Madison County connects people in crisis to mental health resources
WAMPSVILLE, NY (WSYR-TV) – Madison County is finding ways to address mental health in the community. Their 911 dispatchers are trained to determine when someone is having a crisis and connect them to services.
The 911 diversion program began in October 2021. Frank McFall, the Madison County 911 manager, said they saw a need. “There’s been a huge increase from before the pandemic to now, only mental health calls have skyrocketed.”
When dispatchers receive a call, they must ask a series of questions. “What’s going on and why do you feel like this?” Then we ask a few questions like if they feel like hurting themselves and we’ll ask them if you have a plan? He says if they have a plan, law enforcement may have to get involved. If they don’t, they transfer the call to the county crisis line.
Kathryn Hopkins is the Mental Health Treatment Clinic Program Coordinator for the Madison County Offices of Mental Health. She is one of the people who takes certain calls. “A lot of times you know they might be having a panic attack, or they’re really distressed and crying.” She says they may need support. “There may be a need for another intervention, but that allows more time to determine if something is going on.”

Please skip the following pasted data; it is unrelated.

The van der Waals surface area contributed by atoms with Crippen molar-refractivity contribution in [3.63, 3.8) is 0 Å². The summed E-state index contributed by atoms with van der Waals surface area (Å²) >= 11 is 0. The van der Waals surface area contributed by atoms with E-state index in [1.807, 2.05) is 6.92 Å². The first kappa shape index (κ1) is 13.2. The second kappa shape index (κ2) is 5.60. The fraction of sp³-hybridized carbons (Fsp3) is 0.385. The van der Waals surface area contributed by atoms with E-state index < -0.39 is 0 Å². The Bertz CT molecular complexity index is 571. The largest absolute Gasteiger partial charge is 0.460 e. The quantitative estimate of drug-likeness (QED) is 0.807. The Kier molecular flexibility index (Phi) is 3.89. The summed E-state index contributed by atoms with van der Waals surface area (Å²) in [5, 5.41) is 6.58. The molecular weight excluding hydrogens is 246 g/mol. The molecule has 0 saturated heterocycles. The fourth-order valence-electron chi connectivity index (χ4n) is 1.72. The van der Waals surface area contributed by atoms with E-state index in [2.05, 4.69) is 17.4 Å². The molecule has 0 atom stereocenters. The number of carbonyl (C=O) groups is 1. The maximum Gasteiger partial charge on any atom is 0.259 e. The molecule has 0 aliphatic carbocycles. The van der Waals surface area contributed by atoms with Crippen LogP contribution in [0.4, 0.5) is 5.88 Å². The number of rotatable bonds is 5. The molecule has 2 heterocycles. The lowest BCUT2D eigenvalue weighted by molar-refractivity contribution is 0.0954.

She believes that having something like this available to the community benefits everyone. “It helps the person in the community to feel supported in a way that they might not even realize they wanted because they are in touch with someone who can support them when they is in distress, and it allows the police to be available for the crime or other things that are going on, and not feel pressured to respond to a mental health crisis when that’s not what they’re for are specifically trained.
She says that after speaking with the person in crisis, she checks in with them if they are receiving treatment or ongoing support. If they don’t, they give them resources so they can get what they need.
The crisis line number is (315) 366-2327.